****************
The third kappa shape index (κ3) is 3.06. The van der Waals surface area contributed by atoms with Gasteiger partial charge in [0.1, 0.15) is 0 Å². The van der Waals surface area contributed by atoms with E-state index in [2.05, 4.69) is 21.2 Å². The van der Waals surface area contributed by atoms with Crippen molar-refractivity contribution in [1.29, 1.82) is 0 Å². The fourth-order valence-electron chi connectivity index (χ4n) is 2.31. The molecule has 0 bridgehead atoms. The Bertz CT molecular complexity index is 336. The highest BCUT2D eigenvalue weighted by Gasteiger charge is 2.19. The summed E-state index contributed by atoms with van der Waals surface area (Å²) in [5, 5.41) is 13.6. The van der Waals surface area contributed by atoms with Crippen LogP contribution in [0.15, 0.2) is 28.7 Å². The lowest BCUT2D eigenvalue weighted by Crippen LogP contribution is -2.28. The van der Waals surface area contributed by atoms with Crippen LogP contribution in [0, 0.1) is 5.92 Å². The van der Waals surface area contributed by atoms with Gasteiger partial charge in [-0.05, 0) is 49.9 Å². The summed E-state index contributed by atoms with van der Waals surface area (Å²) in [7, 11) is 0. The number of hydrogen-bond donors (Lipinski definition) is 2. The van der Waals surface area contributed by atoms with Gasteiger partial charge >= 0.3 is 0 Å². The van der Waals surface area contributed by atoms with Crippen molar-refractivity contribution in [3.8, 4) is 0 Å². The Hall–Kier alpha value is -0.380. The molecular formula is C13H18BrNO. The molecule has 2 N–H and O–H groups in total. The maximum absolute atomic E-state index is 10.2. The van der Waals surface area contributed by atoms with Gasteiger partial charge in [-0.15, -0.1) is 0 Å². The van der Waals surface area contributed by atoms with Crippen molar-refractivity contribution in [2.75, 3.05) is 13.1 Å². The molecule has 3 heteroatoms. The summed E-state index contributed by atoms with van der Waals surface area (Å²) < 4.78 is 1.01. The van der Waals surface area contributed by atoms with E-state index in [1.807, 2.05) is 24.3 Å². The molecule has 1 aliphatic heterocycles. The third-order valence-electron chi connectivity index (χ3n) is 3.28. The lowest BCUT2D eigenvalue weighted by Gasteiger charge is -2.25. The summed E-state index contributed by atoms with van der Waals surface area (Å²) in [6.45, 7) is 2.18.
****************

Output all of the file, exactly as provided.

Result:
The third kappa shape index (κ3) is 3.06. The van der Waals surface area contributed by atoms with Gasteiger partial charge in [0.1, 0.15) is 0 Å². The van der Waals surface area contributed by atoms with E-state index in [2.05, 4.69) is 21.2 Å². The van der Waals surface area contributed by atoms with Crippen molar-refractivity contribution in [1.29, 1.82) is 0 Å². The fourth-order valence-electron chi connectivity index (χ4n) is 2.31. The molecule has 0 bridgehead atoms. The Bertz CT molecular complexity index is 336. The highest BCUT2D eigenvalue weighted by Gasteiger charge is 2.19. The summed E-state index contributed by atoms with van der Waals surface area (Å²) in [5, 5.41) is 13.6. The van der Waals surface area contributed by atoms with Crippen LogP contribution in [0.15, 0.2) is 28.7 Å². The lowest BCUT2D eigenvalue weighted by Crippen LogP contribution is -2.28. The van der Waals surface area contributed by atoms with Crippen LogP contribution in [0, 0.1) is 5.92 Å². The van der Waals surface area contributed by atoms with Gasteiger partial charge in [-0.05, 0) is 49.9 Å². The summed E-state index contributed by atoms with van der Waals surface area (Å²) in [7, 11) is 0. The number of hydrogen-bond donors (Lipinski definition) is 2. The van der Waals surface area contributed by atoms with Gasteiger partial charge >= 0.3 is 0 Å². The van der Waals surface area contributed by atoms with Crippen molar-refractivity contribution in [3.8, 4) is 0 Å². The Hall–Kier alpha value is -0.380. The molecular formula is C13H18BrNO. The molecule has 2 N–H and O–H groups in total. The maximum absolute atomic E-state index is 10.2. The van der Waals surface area contributed by atoms with Gasteiger partial charge in [-0.15, -0.1) is 0 Å². The van der Waals surface area contributed by atoms with Crippen molar-refractivity contribution in [2.75, 3.05) is 13.1 Å². The molecule has 3 heteroatoms. The summed E-state index contributed by atoms with van der Waals surface area (Å²) < 4.78 is 1.01. The van der Waals surface area contributed by atoms with E-state index in [1.807, 2.05) is 24.3 Å². The molecule has 1 aliphatic heterocycles. The third-order valence-electron chi connectivity index (χ3n) is 3.28. The lowest BCUT2D eigenvalue weighted by Gasteiger charge is -2.25. The summed E-state index contributed by atoms with van der Waals surface area (Å²) in [6.45, 7) is 2.18.